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The Battalion

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The Battalion

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Criticism: ‘Spider-Man: Across the Spider-Verse’

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Graphic courtesy of Sony Pictures

Art Critic Zurina Wright discusses Spider-Man: Across the Spider-Verse” and the concept of transforming into a villain via circumstance or becoming a Spider-Man.

Rating: 8/10

A certain masked menace returns to the screen in infinite variations. “Spider-Man: Across the Spider-Verse,” released on June 2, features protagonist Miles Morales and his escapades through the multiverse with different Spider-People. Sequel to“Spider-Man: Into the Spider-Verse,” “Across the Spider-Verse” further develops the characters of Miles, fellow spider Gwen Stacy, and introduces new Spider-People and multiverse conflicts.

Spoilers Ahead for “Spider-Man: Into the Spider-Verse” and “Spider-Man: Across the Spider-Verse.” 

Though the first installment appears to resolve the multiverse mixing conflict, peace may only reign temporarily in heroes’ lines of work. Further anomalies begin appearing in universes, raising the need again for intervention. Infinite variant Spider-People gather to form the Spider-Society with the mission to maintain the Spider-Verse’s delicate equilibrium. A society dedicated to containing and returning anomalies to their respected universe, and upholding canon events.  

During the duration of skirmishes between alternate universes, Miles and his world are isolated from the Spider-Society as a precaution. Kept secret from Miles Morales, he discovers the original anomaly was him. Miles was not “destined” to be Spider-Man in his universe, and the initial spider biting him left another universe without a Spider-Man, alerting his own posed fate. These happenings introduce the concept of canon events — or forces of destiny — that if disrupted will cause the universe to unravel.

Prevalent are the themes of destiny, the butterfly effect, growth, individuality and debates concerning what qualities make a good Spider-Man.  

The main antagonist known as “Spot,” or Dr. Jonathan Ohnn in the comics, a character constructed to contrast Miles Morales. He blames Miles for his transformation into his new form as a misshapen white canvas and black hole existence.

Spot blames society and Miles for his appearance and uses it as justification for harming others. Such shift in blame causes him to fail in acknowledging his own role in assisting the company Alchemax, who created the collider and brought the spider into their universe. Spot disregards his present capability of controlling his own actions and powers, and uses them for selfish gain.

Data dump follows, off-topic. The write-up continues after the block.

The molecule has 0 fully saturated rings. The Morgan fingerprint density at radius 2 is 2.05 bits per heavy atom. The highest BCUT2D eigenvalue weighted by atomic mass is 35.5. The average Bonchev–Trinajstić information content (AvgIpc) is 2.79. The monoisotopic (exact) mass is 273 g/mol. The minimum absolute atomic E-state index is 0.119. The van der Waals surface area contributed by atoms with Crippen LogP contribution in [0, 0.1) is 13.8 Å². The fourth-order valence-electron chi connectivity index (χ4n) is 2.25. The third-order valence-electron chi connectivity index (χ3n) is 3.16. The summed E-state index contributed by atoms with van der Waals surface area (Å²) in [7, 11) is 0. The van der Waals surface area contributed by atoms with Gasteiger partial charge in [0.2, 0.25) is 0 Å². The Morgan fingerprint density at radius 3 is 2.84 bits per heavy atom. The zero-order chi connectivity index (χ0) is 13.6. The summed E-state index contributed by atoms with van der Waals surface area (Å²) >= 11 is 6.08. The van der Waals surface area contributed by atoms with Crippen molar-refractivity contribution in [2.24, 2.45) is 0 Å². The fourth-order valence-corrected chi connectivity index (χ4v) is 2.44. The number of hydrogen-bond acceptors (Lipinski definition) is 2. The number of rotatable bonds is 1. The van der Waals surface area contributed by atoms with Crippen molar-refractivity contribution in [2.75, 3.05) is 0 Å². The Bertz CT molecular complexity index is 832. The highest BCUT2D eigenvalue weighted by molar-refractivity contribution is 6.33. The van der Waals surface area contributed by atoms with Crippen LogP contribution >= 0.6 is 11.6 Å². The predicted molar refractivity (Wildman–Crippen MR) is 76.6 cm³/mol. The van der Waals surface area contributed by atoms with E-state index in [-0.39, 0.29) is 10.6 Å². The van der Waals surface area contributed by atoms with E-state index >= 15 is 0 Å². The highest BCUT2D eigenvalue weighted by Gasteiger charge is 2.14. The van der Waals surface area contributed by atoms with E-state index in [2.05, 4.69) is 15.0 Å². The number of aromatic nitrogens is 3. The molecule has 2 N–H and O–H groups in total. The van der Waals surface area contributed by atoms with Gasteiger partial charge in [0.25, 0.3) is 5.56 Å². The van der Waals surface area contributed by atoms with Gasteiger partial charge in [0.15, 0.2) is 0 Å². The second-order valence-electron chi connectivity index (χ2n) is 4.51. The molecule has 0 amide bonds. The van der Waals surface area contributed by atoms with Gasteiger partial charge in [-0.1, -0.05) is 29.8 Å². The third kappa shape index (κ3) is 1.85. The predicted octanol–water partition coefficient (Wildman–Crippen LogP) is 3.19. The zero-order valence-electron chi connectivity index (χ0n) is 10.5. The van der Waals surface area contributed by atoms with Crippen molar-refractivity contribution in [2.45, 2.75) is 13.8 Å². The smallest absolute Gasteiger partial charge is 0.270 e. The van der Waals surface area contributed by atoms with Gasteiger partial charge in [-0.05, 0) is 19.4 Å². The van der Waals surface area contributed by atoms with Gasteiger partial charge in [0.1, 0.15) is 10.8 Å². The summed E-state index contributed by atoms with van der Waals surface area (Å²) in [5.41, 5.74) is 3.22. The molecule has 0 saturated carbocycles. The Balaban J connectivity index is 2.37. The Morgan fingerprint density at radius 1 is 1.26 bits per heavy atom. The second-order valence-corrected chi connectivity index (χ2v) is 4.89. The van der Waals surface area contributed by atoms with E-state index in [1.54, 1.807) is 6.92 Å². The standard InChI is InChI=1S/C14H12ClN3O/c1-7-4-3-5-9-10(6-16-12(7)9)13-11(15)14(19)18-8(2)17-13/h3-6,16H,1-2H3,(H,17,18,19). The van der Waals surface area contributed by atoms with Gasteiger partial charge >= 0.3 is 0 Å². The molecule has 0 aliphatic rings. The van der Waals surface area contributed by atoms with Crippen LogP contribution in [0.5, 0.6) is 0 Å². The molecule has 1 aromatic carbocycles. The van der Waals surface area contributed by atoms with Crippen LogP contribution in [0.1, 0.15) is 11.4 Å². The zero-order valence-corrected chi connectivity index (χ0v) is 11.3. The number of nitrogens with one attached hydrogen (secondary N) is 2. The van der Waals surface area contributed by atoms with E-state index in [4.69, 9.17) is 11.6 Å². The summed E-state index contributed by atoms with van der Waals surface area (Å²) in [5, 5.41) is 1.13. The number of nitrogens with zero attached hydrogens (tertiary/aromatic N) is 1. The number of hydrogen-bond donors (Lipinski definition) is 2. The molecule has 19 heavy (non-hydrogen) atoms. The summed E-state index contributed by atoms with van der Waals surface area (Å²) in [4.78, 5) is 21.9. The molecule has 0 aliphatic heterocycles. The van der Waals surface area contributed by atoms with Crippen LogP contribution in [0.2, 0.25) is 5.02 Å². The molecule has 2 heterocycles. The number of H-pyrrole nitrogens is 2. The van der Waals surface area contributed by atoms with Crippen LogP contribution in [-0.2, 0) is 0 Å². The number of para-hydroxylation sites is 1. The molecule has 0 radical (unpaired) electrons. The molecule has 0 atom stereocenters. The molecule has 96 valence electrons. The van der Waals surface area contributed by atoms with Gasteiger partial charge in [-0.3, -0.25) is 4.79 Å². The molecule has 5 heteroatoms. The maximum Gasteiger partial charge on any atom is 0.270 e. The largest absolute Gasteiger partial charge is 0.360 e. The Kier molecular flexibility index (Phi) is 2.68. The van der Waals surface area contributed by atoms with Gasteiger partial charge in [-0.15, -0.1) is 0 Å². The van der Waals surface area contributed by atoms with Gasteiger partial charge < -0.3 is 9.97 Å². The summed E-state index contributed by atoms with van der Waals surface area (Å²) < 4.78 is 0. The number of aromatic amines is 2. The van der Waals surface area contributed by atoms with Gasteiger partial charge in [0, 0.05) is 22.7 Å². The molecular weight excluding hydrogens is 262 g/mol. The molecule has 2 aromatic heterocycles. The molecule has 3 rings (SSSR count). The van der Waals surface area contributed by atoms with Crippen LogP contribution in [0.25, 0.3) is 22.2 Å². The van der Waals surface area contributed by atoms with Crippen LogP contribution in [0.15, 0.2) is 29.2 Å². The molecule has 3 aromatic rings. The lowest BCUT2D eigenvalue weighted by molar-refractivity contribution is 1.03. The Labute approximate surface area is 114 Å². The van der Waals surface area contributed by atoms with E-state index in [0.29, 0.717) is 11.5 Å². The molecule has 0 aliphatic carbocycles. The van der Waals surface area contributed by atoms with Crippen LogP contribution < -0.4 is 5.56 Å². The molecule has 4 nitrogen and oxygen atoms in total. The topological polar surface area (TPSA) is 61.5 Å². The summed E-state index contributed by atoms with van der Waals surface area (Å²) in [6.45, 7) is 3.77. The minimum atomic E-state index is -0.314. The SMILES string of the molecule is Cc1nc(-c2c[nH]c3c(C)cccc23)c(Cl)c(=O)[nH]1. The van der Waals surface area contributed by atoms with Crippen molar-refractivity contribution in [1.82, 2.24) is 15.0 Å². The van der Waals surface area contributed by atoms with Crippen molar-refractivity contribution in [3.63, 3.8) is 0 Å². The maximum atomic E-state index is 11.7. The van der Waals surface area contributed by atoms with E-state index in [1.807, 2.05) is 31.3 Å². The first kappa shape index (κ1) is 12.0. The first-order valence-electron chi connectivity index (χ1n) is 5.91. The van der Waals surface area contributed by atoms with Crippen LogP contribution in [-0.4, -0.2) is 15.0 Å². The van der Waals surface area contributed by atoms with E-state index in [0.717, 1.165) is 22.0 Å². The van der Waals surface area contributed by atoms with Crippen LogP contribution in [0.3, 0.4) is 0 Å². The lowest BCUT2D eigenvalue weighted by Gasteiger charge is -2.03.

Spot’s case contrasts that of Miles’ who — thanks to the butterfly effect and good fortune — is bitten by the spider and becomes Spider-Man. Both developed powers through strange events, the focal difference between the two are their differentiating paths selected.

We all start out as a blank canvas, people may hurt us and we gain a few holes, we change and brilliant colors bloom in expression, existing gets messy and ink splatters. Everything boils down to people making choices, whether to be a hero or villain, it is one’s actions that defines their character.

Anyone can be Spider-Man — or rather Spider-Man can come from anyone. All Spider-People are characterized with unique flaws, aesthetics and perspectives. They share similarities, overlapping abilities, some near identical backstories. With the existence of the multiverse, the concept of anyone receiving a radioactive spider bite and dawning the Spider-Man mantle is possible. 

Some of the evident devices depicting the spider characters’ uniqueness and evolution are their design. Miles begins with a cheap Spider-Man costume. As he develops as a more independent Spider-Man, alters it into his own black and red suit with a spray-painted spider symbol, relating back to the artwork he makes in the subway station. 

Gwen incorporates ballet pointe shoes into her wardrobe illustrating her skills as a dancer, and eventually trades them out for high tops, showing a more casual influence as she grows.

Newly introduced, Hobert “Hobie” Brown, under the alias of Spider-Punk, matches the early punk counterculture in the UK during the 1980s, reflecting his rebellious personality.  

The Spider-Verse is vast, and spiders featured in the movie must make their own choices to concede to the canon events and consider what they should do as individuals and as Spider-Man. The only guide superheroes usually have been the lessons they have learned in their own life. As the canon event of a dying uncle teaches us: with great power comes great responsibility.  

Containing breathtaking animation, character design, science-based fiction, an evolving storyline and lively soundtracks, general superhero connoisseurs will enjoy this Spider-Man film. For more comic book fanatics, there are hidden easter eggs and references throughout the movie, such as appearances of notorious spiderman variants, and Donald Glover as a Prowler variation. Originally, Miles Morales was inspired by Glover, thus his pop up is a welcome surprise. 

Debatably, one flaw may be that some of the movie is too predictable, or the themes overused as Spider-Man has been around since 1962. 

By the end, perhaps viewers will leave the theaters with their outlook altered. The themes demonstrated show there is no concrete guide to be Spider-Man, no methodology or pamphlet, no perfect method to being a parent or maturing and no concise technique to solve complex issues like canon events. Simply people making choices striving for their best, or their worst.

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